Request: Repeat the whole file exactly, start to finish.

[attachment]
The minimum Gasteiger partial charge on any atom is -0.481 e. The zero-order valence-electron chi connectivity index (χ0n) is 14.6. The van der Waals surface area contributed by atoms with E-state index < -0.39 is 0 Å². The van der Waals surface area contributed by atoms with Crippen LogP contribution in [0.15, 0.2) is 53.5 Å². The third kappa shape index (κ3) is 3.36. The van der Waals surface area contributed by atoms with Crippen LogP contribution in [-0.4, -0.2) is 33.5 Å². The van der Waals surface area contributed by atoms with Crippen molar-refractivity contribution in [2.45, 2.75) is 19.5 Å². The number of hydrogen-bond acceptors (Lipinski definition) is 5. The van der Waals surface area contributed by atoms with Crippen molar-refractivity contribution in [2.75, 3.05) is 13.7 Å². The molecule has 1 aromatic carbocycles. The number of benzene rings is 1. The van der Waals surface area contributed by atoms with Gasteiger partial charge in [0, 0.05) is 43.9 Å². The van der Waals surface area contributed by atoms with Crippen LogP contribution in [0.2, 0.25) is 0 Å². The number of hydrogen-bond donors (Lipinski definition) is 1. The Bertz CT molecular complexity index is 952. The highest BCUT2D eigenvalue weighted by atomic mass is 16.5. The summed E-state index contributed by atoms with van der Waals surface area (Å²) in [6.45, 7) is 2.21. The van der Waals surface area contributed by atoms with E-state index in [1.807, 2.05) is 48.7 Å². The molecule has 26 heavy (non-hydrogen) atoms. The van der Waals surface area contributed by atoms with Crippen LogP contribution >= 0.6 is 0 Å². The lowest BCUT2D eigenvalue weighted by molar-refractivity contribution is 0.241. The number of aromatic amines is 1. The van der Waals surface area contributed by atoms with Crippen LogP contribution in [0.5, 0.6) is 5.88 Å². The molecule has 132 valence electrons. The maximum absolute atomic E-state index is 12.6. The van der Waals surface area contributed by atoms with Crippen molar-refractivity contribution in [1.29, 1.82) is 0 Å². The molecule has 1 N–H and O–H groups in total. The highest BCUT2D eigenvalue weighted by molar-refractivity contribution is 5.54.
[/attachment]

The minimum Gasteiger partial charge on any atom is -0.481 e. The zero-order valence-electron chi connectivity index (χ0n) is 14.6. The van der Waals surface area contributed by atoms with E-state index < -0.39 is 0 Å². The van der Waals surface area contributed by atoms with Crippen LogP contribution in [0.15, 0.2) is 53.5 Å². The third kappa shape index (κ3) is 3.36. The van der Waals surface area contributed by atoms with Crippen LogP contribution in [-0.4, -0.2) is 33.5 Å². The van der Waals surface area contributed by atoms with Crippen molar-refractivity contribution in [2.45, 2.75) is 19.5 Å². The number of hydrogen-bond acceptors (Lipinski definition) is 5. The van der Waals surface area contributed by atoms with Crippen molar-refractivity contribution in [2.75, 3.05) is 13.7 Å². The molecule has 1 aromatic carbocycles. The number of benzene rings is 1. The van der Waals surface area contributed by atoms with Gasteiger partial charge in [0, 0.05) is 43.9 Å². The van der Waals surface area contributed by atoms with Crippen LogP contribution in [0.2, 0.25) is 0 Å². The number of hydrogen-bond donors (Lipinski definition) is 1. The Bertz CT molecular complexity index is 952. The highest BCUT2D eigenvalue weighted by atomic mass is 16.5. The summed E-state index contributed by atoms with van der Waals surface area (Å²) in [6.45, 7) is 2.21. The van der Waals surface area contributed by atoms with E-state index in [1.807, 2.05) is 48.7 Å². The molecule has 26 heavy (non-hydrogen) atoms. The van der Waals surface area contributed by atoms with Crippen LogP contribution >= 0.6 is 0 Å². The lowest BCUT2D eigenvalue weighted by molar-refractivity contribution is 0.241. The number of aromatic amines is 1. The van der Waals surface area contributed by atoms with Crippen LogP contribution in [0.5, 0.6) is 5.88 Å². The molecule has 132 valence electrons. The maximum absolute atomic E-state index is 12.6. The van der Waals surface area contributed by atoms with Crippen molar-refractivity contribution in [1.29, 1.82) is 0 Å². The molecule has 1 N–H and O–H groups in total. The highest BCUT2D eigenvalue weighted by molar-refractivity contribution is 5.54.